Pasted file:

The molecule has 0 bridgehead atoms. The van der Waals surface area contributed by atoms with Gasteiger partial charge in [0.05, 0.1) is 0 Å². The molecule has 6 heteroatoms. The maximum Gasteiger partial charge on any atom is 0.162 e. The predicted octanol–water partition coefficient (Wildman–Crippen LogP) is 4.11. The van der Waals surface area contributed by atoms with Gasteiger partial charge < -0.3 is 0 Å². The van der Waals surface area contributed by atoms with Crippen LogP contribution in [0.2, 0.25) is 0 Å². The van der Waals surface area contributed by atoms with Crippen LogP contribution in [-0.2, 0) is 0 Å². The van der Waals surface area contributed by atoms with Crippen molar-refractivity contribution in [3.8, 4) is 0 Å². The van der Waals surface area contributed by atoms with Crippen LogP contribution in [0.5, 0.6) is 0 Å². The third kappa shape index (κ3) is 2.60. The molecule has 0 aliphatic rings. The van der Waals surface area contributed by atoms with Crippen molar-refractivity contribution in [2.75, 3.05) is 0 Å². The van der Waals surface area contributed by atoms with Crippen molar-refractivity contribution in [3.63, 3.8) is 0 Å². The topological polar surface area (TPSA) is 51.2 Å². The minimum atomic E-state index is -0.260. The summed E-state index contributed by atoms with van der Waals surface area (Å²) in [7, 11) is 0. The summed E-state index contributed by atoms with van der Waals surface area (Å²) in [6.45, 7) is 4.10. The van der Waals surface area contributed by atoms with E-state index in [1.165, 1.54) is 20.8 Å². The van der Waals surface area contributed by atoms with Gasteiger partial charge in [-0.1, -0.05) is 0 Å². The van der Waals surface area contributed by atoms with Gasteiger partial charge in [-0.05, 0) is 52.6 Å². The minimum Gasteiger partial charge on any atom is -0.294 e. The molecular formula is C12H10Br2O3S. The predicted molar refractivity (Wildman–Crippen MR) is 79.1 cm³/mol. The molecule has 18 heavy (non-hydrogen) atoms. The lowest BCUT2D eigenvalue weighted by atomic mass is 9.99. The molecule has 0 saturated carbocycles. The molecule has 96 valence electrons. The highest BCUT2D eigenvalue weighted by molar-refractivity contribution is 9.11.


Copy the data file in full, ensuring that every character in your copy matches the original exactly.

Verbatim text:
The molecule has 0 bridgehead atoms. The van der Waals surface area contributed by atoms with Gasteiger partial charge in [0.05, 0.1) is 0 Å². The molecule has 6 heteroatoms. The maximum Gasteiger partial charge on any atom is 0.162 e. The predicted octanol–water partition coefficient (Wildman–Crippen LogP) is 4.11. The van der Waals surface area contributed by atoms with Gasteiger partial charge < -0.3 is 0 Å². The van der Waals surface area contributed by atoms with Crippen LogP contribution in [0.2, 0.25) is 0 Å². The van der Waals surface area contributed by atoms with Crippen LogP contribution in [-0.2, 0) is 0 Å². The van der Waals surface area contributed by atoms with Crippen molar-refractivity contribution in [3.8, 4) is 0 Å². The van der Waals surface area contributed by atoms with Crippen LogP contribution in [0.5, 0.6) is 0 Å². The third kappa shape index (κ3) is 2.60. The molecule has 0 aliphatic rings. The van der Waals surface area contributed by atoms with Crippen molar-refractivity contribution in [2.75, 3.05) is 0 Å². The van der Waals surface area contributed by atoms with Crippen molar-refractivity contribution in [3.63, 3.8) is 0 Å². The topological polar surface area (TPSA) is 51.2 Å². The minimum atomic E-state index is -0.260. The summed E-state index contributed by atoms with van der Waals surface area (Å²) in [7, 11) is 0. The summed E-state index contributed by atoms with van der Waals surface area (Å²) in [6.45, 7) is 4.10. The van der Waals surface area contributed by atoms with E-state index in [1.165, 1.54) is 20.8 Å². The van der Waals surface area contributed by atoms with Gasteiger partial charge in [-0.1, -0.05) is 0 Å². The van der Waals surface area contributed by atoms with Gasteiger partial charge in [-0.05, 0) is 52.6 Å². The minimum Gasteiger partial charge on any atom is -0.294 e. The molecular formula is C12H10Br2O3S. The predicted molar refractivity (Wildman–Crippen MR) is 79.1 cm³/mol. The molecule has 18 heavy (non-hydrogen) atoms. The lowest BCUT2D eigenvalue weighted by atomic mass is 9.99. The molecule has 0 saturated carbocycles. The molecule has 96 valence electrons. The highest BCUT2D eigenvalue weighted by molar-refractivity contribution is 9.11.